3) PC meets Evil doppelganger: this situation is ideal when the NPC version of the player seems very similar to the standard PC, but is actually hiding more devious intentions. While this type of NPC could be used as a recurring villain, I prefer to use the NPC as a Grenade, and then (possibly) as a Troll.
The Grenade is an Evil version of an NPC that seems normal in everyway possible, until they do something horrible. Typically, this horrible act should seem to come out of the blue, should be without reason, and should be thoroughly horrifying. As an example, I ran a Jump in which I was playing an NPC version of myself (I did this a good deal, as we didn't have a ton of returning players, so I used my PC as a link between the different groups that would play). Unbeknownst to the other players, however, this particular version of me was wholly evil, and had it out for another member of the party. When the other party member needed to run an errand away from the group, my NPC said he would tag along. No one thought anything of it, and when the two were alone in a stairwell, the evil version of my PC shot the other PC in the back of the head. Since I was running the game, I knew the shot PC would be fine, and I actually used it to implant some cool cybernetics. But, I was sure to make the situation as creepy as possible, and gave the PC a few mental scars for good measure.
Is this spiteful? No, I wouldn't say it is. I was sure that this act was performed on a PC being run by a player who would not be offended. My player was cool with it (he relished the chance to add a neat psychosis to his character), but other players might not be so keen. Make sure, if you do use a device like this, that the player will be alright with you messing with their character. Otherwise, you will get nothing but resentment and anger in return. But, since he was, it gave me a chance to add spice to the game that can't easily be worked into other systems.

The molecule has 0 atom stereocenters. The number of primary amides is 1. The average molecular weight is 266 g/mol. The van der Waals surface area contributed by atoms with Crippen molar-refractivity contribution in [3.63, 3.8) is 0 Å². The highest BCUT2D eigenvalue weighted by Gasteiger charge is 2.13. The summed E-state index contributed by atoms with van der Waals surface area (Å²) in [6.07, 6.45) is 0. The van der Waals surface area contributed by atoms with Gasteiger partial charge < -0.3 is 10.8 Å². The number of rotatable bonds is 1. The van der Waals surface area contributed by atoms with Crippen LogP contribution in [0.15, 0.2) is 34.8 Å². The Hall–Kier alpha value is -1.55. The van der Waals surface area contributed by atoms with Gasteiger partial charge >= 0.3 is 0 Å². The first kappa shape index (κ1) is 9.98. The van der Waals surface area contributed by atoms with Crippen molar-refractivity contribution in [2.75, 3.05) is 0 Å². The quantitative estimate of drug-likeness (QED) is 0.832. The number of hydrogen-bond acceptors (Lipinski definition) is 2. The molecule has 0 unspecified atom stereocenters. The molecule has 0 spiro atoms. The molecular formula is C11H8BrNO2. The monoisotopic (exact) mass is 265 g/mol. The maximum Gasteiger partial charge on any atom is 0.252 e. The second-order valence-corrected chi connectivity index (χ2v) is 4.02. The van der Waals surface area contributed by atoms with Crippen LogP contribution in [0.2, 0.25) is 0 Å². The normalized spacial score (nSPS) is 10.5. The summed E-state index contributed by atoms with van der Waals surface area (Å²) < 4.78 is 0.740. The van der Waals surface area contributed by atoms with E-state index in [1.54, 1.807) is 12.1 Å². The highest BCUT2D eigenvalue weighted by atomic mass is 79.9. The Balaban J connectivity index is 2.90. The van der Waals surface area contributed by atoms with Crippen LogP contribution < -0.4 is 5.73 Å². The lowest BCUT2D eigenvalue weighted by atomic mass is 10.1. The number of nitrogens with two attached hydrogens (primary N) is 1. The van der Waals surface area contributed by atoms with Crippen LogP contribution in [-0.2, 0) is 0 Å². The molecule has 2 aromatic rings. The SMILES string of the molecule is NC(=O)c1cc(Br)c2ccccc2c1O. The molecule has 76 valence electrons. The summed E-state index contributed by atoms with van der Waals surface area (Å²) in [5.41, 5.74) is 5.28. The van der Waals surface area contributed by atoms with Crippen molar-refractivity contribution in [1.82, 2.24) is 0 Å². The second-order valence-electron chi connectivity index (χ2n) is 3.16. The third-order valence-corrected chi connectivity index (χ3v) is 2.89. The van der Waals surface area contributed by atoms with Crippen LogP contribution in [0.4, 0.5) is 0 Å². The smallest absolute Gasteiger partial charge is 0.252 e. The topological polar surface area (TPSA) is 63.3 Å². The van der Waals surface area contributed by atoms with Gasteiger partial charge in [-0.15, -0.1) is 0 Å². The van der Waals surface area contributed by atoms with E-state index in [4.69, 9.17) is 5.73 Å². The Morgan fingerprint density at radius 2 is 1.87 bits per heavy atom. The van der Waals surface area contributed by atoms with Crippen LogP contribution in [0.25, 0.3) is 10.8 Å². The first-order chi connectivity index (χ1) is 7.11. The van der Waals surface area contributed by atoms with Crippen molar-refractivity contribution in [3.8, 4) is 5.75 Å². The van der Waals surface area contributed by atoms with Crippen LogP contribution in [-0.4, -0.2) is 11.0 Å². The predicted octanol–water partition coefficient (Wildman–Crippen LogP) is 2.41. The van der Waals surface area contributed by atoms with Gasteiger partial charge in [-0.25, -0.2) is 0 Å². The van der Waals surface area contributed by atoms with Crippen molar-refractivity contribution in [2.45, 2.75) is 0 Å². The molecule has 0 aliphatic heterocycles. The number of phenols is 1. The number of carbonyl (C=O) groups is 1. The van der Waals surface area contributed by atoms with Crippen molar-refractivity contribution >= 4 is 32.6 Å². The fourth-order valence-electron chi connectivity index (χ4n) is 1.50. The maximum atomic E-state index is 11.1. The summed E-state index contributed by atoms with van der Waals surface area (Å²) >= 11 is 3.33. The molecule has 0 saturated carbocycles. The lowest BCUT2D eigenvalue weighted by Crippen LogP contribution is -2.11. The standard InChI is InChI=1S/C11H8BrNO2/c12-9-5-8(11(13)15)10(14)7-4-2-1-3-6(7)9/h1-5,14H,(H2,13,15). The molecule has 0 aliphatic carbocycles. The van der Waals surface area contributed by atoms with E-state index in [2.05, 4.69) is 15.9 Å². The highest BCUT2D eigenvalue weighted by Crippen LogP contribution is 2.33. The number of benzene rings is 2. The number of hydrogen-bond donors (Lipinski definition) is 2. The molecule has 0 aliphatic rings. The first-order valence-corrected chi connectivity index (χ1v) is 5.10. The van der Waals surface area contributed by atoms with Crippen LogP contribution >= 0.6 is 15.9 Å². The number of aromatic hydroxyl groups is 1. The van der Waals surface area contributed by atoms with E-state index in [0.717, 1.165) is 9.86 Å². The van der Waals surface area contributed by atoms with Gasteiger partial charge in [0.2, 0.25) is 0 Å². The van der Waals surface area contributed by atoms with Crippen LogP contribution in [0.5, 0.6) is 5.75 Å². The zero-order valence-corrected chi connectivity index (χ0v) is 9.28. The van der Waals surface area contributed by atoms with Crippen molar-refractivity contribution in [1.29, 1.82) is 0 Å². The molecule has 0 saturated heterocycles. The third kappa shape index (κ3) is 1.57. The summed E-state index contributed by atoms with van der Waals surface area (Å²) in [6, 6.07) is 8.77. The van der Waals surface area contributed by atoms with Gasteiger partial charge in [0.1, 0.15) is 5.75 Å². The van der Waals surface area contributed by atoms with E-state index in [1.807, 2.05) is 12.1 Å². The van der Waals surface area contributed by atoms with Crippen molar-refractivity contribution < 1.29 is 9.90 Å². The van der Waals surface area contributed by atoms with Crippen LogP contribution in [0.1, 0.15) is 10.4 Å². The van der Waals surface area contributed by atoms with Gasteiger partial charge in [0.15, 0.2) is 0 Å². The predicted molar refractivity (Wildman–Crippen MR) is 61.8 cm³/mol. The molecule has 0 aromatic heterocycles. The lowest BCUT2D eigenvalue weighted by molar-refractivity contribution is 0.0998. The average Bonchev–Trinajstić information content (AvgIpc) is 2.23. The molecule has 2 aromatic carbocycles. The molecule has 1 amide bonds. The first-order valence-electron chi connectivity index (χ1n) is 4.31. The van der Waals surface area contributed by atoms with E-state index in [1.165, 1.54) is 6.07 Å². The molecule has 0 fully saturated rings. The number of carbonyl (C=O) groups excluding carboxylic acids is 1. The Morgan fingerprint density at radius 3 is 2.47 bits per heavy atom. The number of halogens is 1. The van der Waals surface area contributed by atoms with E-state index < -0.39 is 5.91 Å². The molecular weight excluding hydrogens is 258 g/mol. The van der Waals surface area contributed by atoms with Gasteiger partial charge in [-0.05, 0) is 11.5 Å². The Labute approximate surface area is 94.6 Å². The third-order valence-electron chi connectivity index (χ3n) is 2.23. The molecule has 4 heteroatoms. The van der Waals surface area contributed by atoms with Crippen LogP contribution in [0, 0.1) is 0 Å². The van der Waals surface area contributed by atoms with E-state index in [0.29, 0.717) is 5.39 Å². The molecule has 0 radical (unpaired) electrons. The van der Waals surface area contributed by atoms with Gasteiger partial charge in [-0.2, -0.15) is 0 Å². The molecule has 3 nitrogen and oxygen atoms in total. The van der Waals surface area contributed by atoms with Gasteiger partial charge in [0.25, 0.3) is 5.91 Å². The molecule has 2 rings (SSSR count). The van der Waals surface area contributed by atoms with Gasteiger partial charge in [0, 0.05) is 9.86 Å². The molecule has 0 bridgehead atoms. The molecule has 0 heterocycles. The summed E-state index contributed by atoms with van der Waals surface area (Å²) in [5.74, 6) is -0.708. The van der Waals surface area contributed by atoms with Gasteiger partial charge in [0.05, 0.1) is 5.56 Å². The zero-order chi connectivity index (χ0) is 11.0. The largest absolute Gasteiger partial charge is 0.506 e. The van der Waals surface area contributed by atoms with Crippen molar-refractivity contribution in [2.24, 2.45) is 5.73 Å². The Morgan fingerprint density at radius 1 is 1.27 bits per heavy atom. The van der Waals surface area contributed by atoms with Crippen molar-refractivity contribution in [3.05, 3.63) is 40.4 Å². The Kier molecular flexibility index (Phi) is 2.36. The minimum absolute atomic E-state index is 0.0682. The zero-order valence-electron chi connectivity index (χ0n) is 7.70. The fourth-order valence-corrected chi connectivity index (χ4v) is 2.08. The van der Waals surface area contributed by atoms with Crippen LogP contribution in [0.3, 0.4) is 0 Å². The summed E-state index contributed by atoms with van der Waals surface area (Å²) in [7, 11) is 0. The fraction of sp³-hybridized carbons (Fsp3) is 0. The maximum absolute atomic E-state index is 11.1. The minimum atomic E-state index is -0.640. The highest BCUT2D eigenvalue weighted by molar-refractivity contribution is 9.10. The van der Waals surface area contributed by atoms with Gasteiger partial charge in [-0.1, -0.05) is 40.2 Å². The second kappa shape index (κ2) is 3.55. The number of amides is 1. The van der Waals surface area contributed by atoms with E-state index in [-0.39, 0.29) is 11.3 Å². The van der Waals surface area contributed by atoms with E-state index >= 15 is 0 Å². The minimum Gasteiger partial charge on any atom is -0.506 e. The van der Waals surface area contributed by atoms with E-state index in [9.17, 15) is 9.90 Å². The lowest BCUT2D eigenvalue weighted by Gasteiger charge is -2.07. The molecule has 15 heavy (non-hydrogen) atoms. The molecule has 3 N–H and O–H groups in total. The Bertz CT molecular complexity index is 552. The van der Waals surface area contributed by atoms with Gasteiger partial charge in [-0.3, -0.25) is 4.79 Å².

The Grenade, in turn, can be used more than once... if this is done, the NPC becomes a Troll. After a while, players won't know whether or not the NPC is good or evil, and it gives the JM opportunity to really add some tension to the party dynamic. Even if the NPC is NEVER Evil after the first or second Evil NPC appearance, the player's will constantly debate about the trustworthiness of the NPC. While this shouldn't be used too often as a motivator or plot device, as it can easily bog down a game, it is the perfect way to add some energy and discussion to a party that may be a bit short on personal interactions.
The variations on these doppelganger interactions are myriad: take a good NPC that all players know and put them in danger to build instant empathy; let players believe a doppelganger NPC is good for a few Jumps, only revealing their evil intentions for maximum dramatic effect; or, use the good NPC as simply a future-version of one of the PCs in the party, warning of some upcoming danger. With Jumpers, the freedom afforded the JM is present in every aspect of the game - so, make changes to your NPCs, your locations, the rules... heck, even the laws of physics! Make this game yours in whatever way you choose. If that means attacking the party with a zombie version of themselves, do it... just be sure to tell us about it!
Have fun, and play games,